EXCLUSIVE PHOTOS: First-Hand Views Of White House Solar Array Revealed

Yann Brandt, solar entrepreneur and proprietor of SolarWakeup.com (if you’re not receiving his daily wrap-up of news from around the solar industry in your inbox, shame on you) did a little first-hand investigation on the array being installed on the White House, including some exclusive photos of the array he took from an adjacent hotel roof. The photos are Brandt’s; the video is courtesy of whitehouse.gov. Brandt also promises updates later this week — he’s hot on the trail to find out whose technologies and installation skills were used. Stay tuned. Here is his report:

WhiteHouseSolarBuildingShot

The White House recently completed their solar installation on the roof of the First Family’s residence, and everyone in the solar industry has been wondering: What are the details behind the project? The initial and follow up media coverage included some information from a White House official with whom SolarWakeup.com was able to communicate with as well. The information we already know is that the installation features American-made solar panels. The solar industry should be excited to have panels now installed on The White House, along with the message it sends to our market.

WhiteHouseWithArrows

Having now seen the solar installation first hand, we want to give you a bit more information on the project to the extent we can. It appears that somewhere between 8 and 12 modules were installed over the south facing roof between the chimney stacks with a tilt angle of about 5 degrees. Based on the number of panels, the system could be anywhere between 2kW and 4kW. From the ellipse, due to the tilt angle, solar panels can be seen (if you look really closely).

SolarWakeup.com doesn’t quite have the security clearance to see the panels from inside the protected areas so we went to the next best place. From a hotel rooftop across the street we shot some more pictures and the panels are clearly visible.

WhiteHouseRoofWithPanels

In an effort to get the behind the scenes scoop, we have been making the calls to obvious Made in the US solar manufacturers as that was the only indicator of what module was. SolarWakeup was able to get one piece of interesting information; in a White House blog video (below), a Power-One Aurora inverter is clearly visible in the background during the installation. We were unable to get a comment from Power-One official at this point with regard to the White House installation.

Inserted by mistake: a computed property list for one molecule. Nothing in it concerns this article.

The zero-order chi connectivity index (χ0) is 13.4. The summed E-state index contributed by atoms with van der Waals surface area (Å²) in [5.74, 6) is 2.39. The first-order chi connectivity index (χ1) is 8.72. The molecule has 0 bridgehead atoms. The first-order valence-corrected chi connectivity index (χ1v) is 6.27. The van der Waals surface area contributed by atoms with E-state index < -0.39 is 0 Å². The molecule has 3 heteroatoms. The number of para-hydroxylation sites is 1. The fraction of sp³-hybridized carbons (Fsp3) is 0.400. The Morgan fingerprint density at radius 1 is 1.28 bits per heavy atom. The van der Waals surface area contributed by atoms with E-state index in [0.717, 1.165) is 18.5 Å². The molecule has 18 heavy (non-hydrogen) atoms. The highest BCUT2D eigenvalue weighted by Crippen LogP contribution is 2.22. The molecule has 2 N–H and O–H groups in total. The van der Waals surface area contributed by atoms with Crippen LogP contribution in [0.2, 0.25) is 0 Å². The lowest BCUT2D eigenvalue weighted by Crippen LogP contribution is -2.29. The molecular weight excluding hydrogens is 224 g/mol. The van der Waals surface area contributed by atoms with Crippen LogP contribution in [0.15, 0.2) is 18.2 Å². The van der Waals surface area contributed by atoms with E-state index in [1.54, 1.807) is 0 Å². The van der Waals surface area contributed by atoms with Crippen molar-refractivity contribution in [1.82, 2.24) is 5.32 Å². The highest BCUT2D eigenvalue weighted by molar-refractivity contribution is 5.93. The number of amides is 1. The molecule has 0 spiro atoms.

We spoke with or attempted to speak with spokespersons from the following panel manufacturers: 1Soltech, First Solar, Helios, Kyocera, MAGE Solar, Motech Americas, Sharp, SolarWorld USA, Suniva, SunPower, and ten K Solar. While we were not able to confirm the module used on the White House at this time, this may be due to marketing restrictions from The White House or because the panels came through distribution. Calls to some local solar contractors also yielded negative responses with regard to the contracting company. It does appear that an earlier RFP for The White House solar installation in 2010 may have included companies that were not ultimately used for the project, meaning that the project could have gone through an existing contract as an addendum or change order.

Efforts to get solar installed on The White House gained steam when Sungevity founder Danny Kennedy pushed the idea through solaronthewhitehouse.com, even building a solar-powered dog house for Bo in early 2013. This dog house exists, and I have seen it sitting in the SfunCube offices where many solar start-ups get their start and grow to be great companies like Sungevity and Mosaic.

At the end of the day, what matters is that The White House now has solar energy on the residence as well as the pool house, having been installed on the White House by both parties. Solar energy is an important part of our energy future that is supported by members of both parties by a very large margin. Now that The White House has solar, let us put solar on every Governor’s mansion in America.

For more information on the White House solar odyssey, read Associate Editor Steven Bushong’s reporting on the subject.

Comments

  1. Solar panels are great, but I think the installation has not
    been done properly and that is sad. There is no use of sun installation if it doesn’t
    work effectively.

  2. Solar panel on White House is one of the great news to make people interested in Solar Panel system. I really like this concept, thanks for sharing this post with effective images.

  3. For a building of this size, that amount of PV is next to nothing. It appears that they did just enough to placate those that were making noise and kept as tight lipped about the whole thing as possible. Take a look at this facility on satellite images. There are wings with flat, clear roofs, as well as side buildings that afford plenty of space for multiple times more solar than what they got. The goal was accomplished, but to me, it’s also a huge disappointment.

  4. Sorry but this is just ridiculous. Only a few panels and right next to the chimney so probably shaded half of the day. This solar system will probably only be capable of feeding the Obama’s play station.

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